UKGC Urges Fantasy Football Organisers to Watch Out about Betting Licenses

The UK Gambling Commission (UKGC) issued a warning to the organisers of fantasy football leagues to be careful not to be caught cheating by gambling law. The UK regulatory watchdog made this right before the beginning of the new football season, raising a red flag about the risks for the organisers of such events.

According to the UK Gambling Commission, the main risk for everyone who organises fantasy football leagues is that they could be required to present a pool betting license from the Gambling Commission. Currently, prize values are determined by the number of paying entrants.

Up to date, certain fantasy operators are free from the obligation to hold a pool betting license, such as the ones that organise privately-run contests between colleagues. In order for the UK Gambling Commission to exempt such an operator from the pool betting licensing requirement, the operator needs to prove without any doubt that the fantasy pool they offer is not being run as a business.

What is more, the UK Gambling Commission has reminded that all fantasy operators need to be fully aware of their promotional activity on social media channels, and especially on Facebook and Twitter no matter whether such channels are used privately, publicly, or within groups.

This is exactly why the country’s gaming regulatory body explained that advertising campaigns which encourage people to gamble in order to boost the use of such facilities could mean that the pool is being run not privately, but as a business, which would definitely require them to get a UKGC betting license. The Commission once again reminded that any fantasy football leagues operated in the course of a business would require an operating license.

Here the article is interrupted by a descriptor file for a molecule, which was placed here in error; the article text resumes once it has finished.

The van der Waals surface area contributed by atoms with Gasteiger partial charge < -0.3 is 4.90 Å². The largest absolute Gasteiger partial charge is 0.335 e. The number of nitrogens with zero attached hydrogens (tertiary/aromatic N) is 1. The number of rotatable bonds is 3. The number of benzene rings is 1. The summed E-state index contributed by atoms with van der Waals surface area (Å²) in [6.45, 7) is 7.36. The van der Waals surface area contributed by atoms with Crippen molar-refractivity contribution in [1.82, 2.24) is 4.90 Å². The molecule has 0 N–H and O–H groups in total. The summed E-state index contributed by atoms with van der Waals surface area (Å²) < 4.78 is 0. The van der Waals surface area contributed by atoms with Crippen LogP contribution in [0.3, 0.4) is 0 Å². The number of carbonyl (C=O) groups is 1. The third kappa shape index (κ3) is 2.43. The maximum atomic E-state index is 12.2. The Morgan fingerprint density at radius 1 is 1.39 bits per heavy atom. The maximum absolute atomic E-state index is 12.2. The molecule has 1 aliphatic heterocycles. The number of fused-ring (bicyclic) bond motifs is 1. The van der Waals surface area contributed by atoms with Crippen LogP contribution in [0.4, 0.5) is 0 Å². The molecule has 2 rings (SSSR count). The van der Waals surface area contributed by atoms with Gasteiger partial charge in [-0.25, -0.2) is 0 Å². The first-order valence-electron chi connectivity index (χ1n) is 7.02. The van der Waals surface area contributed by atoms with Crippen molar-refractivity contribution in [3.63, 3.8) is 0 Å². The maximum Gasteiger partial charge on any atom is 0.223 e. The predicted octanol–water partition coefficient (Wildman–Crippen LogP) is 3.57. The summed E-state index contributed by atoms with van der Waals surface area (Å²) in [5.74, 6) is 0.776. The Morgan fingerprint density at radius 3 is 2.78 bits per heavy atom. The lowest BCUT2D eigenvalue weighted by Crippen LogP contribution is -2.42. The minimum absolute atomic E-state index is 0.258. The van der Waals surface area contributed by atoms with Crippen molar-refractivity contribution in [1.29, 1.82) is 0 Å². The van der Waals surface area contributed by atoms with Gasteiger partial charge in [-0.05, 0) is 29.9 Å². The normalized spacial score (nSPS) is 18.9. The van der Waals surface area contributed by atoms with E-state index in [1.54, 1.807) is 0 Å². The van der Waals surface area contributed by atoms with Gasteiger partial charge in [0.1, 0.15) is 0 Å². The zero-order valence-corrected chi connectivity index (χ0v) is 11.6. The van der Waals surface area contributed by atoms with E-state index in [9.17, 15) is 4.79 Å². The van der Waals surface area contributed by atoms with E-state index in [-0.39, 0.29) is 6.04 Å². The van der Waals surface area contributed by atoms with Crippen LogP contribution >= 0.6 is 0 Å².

The Programme Director of the UK Gambling Commission, Ben Haden, described fantasy football as a popular pastime for a large number of people over every football season and even a reason why many would consider setting up their own league this summer. Mr. Haden also commented on the gaming regulatory body’s warning to operators, saying that the UK Gambling Commission only wants to make sure that organisers of such leagues were fully aware of the legal requirements included in the country’s gambling regulation and prevent them from violating these rules.

Currently, there are some Daily Fantasy Sports companies that operate on the territory of the UK. Despite that some of the biggest DFS companies reported pretty satisfactory results after entering the UK market, the access to the latter has not been reported to have increased liquidity to a degree that really makes a difference to date. Still, the UK Gambling Commission has made sure that the these part of the local gaming market is thoroughly covered. It has provided answers to the most common questions asked by DFS operators, reminding them that they would be required a betting license in case that they run such operations in the course of a business.

  • Author
Daniel Williams

Daniel Williams

Daniel Williams has started his writing career as a freelance author at a local paper media. After working there for a couple of years and writing on various topics, he found his interest for the gambling industry.
Daniel Williams
Casino Guardian covers the latest news and events in the casino industry. Here you can also find extensive guides for roulette, slots, blackjack, video poker, and all live casino games as well as reviews of the most trusted UK online casinos and their mobile casino apps.

Related news